It takes at least three years for one type of rice to be developed and approved by the government for commercialisation.
Moreover, Chookiat said, frequent changes in government and limited support from policymakers for rice species development have adversely affected Thai rice’s performance at the world stage.
“There are a lot of researchers but they lack the capital and inspiration because when they’ve come up with something, it doesn’t always get certified or appreciated,” he told CNA.
Without robust research and development programmes to improve the yield and quality of Thai rice, the TREA president fears Thailand would not be able to compete with other rice exporters and that it would eventually face an oversupply of the crop, followed by a decline in market price.
“Gradually, the rice industry would collapse and the rice export sector would become a sunset industry. This is what we’ve been trying to signal to the government,” he said.
UPPING THE EXPORT TARGET
This year, Thailand has set an export target of 7 mt of rice, which should bring it back to the world’s second top position after India.
The Thai government is working with the private sector and TREA to ameliorate the weaknesses of the rice industry and reposition Thai rice in the global trade. It has also adopted a market-led approach for its rice strategy, which covers a period of five years from 2020 to 2024.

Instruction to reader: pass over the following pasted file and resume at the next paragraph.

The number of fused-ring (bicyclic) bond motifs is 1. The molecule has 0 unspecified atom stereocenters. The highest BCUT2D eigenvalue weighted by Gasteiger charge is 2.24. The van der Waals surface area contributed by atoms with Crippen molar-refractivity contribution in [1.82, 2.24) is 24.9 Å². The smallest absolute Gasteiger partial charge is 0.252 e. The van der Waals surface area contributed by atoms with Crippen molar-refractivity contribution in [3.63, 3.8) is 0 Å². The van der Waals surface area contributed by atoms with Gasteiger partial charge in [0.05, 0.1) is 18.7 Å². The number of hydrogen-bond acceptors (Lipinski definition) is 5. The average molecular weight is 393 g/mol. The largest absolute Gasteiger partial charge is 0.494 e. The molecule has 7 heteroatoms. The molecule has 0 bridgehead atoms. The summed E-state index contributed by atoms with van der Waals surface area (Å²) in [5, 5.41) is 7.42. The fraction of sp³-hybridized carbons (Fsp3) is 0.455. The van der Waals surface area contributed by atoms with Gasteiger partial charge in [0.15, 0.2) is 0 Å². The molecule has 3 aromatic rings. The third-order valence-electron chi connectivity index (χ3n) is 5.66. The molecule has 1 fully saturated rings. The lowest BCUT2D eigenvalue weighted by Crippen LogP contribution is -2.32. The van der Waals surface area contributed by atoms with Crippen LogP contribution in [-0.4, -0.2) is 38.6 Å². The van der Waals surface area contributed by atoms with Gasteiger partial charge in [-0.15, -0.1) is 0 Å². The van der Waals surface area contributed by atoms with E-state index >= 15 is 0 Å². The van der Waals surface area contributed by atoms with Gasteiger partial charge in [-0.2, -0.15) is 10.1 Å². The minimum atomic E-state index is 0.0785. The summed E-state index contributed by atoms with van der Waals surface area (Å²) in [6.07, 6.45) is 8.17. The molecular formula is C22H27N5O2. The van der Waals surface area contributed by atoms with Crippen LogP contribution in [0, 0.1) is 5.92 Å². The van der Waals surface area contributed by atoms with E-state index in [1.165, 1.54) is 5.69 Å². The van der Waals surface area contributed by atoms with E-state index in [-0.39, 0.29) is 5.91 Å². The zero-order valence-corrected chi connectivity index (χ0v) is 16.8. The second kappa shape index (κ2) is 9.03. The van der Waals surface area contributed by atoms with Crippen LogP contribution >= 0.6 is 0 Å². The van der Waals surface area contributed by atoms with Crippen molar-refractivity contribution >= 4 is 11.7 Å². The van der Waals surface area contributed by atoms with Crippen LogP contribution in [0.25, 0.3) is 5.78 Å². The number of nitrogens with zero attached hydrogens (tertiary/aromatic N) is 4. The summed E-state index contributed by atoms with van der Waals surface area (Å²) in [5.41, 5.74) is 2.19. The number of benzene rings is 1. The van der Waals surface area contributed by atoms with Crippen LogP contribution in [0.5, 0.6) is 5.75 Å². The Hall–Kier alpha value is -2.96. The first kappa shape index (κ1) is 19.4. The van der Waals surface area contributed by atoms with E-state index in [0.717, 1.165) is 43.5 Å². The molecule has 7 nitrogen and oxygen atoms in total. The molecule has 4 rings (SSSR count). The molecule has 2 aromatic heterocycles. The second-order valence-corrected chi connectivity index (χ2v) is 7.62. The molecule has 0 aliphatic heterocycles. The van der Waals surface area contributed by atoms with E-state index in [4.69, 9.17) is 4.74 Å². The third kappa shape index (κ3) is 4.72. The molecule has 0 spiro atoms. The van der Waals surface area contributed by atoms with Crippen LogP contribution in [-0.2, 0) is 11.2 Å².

The plan was designed to enhance Thailand’s rice production, cut manufacturing costs by half and promote better farming techniques to increase the average yield from 465 kg of paddy per 0.16 hectares to at least 600 kg.
The strategy is also focused on developing new rice varieties to meet diverse demands in international markets.
By 2024, Thailand aims to develop at least 12 rice varieties for the world market, including jasmine fragrant rice, soft-textured rice, hard-textured rice and high nutrition rice.
Ruam Jai Pattana Kwamroo is one the companies that conduct research and development to improve rice varieties.
It works with farmers, millers and TREA to produce high-quality rice species with high yields, and short harvesting ages. Moreover, they also have to be resilient to pests and fluctuating weather patterns in order to help farmers cut down on chemical fertilisers and pesticides.
One of the varieties his company has developed is Ruam Jai 22 or RJ22, a soft-textured type which can be farmed during and out of the rice-growing season. Its average yield is 950-1,200 kg per 0.16 hectares.
“The variety is resilient to brown planthoppers and bacterial leaf blight disease,” Wutthichai told CNA.
“When cooked, it is soft and has a good taste and texture. We tried exporting it in 2021 and received good feedback.”
Inside the research station, rows of metal shelves spread across the laboratory. On each level, glass jars of different sizes contain a variety of rice species. Small white roots are growing under many young green sprouts.
One day, they will be transferred to the fields outside, where they will grow, bear grains and get evaluated by the researchers for their quality and potential.